The purpose of this cross-sectional study was to assess Atopobium vaginae and Gardnerella vaginalis concentrations in pregnant women of different age groups, gestational age groups, vaginal flora categories and HIV status, and also to determine which DNA concentrations best discriminated between bacterial vaginosis (BV)-positive and non-BV categories.Methods
Self-collected vaginal swabs were obtained from 220 pregnant women attending an antenatal clinic in Pretoria, Gauteng, South Africa, from July 2012 to December 2012. BV was detected with the Nugent scoring system, and A. vaginae and G. vaginalis DNA was quantified with a multiplex quantitative real-time PCR assay.Results
Median concentrations of A. vaginae and G. vaginalis were not significantly different among various age groups (A. vaginae p=0.98 and G. vaginalis p=0.18) or different trimesters (A. vaginae p=0.31 and G. vaginalis p=0.19), but differed significantly among the vaginal flora categories (A. vaginae p<0.001 and G. vaginalis p<0.001) and HIV status (A. vaginae p<0.001 and G. vaginalis p=0.004). The presence of A. vaginae (OR=5.8; 95% CI 1.34 to 25.21 and p value=0.02) but not that of G. vaginalis (OR=1.90; 95% CI 0.81 to 4.43 and p value=0.14) was associated with HIV infection. An A. vaginae DNA concentration of ≥107 copies/mL together with a positive G. vaginalis result (≥100 copies/mL) best discriminated between BV-positive (39/220) and non-BV categories (181/220) with a sensitivity of 85% (95% CI 0.70 to 0.94) and a specificity of 82% (95% CI 0.76 to 0.88).Conclusions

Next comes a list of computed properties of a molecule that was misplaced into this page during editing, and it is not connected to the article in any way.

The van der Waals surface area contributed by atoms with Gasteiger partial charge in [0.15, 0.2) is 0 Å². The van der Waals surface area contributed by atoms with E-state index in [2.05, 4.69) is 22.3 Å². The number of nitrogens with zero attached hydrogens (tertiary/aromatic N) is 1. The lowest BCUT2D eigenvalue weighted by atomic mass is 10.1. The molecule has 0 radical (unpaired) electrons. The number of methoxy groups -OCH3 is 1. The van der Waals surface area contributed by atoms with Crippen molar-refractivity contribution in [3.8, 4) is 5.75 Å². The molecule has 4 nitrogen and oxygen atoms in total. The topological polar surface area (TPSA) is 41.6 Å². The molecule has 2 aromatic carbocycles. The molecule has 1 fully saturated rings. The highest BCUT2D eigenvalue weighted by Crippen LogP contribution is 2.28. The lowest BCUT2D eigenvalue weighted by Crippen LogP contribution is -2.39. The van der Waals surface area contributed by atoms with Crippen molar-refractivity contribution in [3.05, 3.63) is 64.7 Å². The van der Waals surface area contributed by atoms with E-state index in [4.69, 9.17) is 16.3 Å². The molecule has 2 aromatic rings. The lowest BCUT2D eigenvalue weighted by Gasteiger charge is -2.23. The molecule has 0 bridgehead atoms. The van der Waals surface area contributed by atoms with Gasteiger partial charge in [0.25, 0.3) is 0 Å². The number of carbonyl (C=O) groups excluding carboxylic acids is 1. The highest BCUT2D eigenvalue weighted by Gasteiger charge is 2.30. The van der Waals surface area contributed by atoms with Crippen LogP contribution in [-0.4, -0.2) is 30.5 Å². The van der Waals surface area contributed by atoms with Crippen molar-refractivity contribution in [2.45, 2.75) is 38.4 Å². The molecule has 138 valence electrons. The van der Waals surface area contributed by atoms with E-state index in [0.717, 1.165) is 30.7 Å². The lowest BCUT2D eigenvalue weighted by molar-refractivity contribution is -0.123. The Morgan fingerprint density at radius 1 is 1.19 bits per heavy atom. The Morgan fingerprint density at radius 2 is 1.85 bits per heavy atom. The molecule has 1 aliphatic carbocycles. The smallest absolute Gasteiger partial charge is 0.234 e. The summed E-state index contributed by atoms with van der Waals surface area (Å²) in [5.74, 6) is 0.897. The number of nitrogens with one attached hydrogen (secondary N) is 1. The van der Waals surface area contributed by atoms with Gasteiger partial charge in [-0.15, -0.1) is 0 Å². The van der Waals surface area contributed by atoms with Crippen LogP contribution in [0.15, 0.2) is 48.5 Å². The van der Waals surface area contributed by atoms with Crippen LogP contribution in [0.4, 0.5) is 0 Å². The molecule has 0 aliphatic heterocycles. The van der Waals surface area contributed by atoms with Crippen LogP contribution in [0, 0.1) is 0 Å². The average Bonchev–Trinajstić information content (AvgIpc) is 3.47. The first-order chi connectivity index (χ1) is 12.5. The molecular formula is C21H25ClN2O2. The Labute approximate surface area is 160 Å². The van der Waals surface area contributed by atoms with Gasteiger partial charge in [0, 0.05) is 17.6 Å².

A. vaginae and G. vaginalis were present in high numbers and concentrations in this pregnant cohort. Threshold concentrations should be established for specific populations to ensure sensitive molecular assays for BV detection.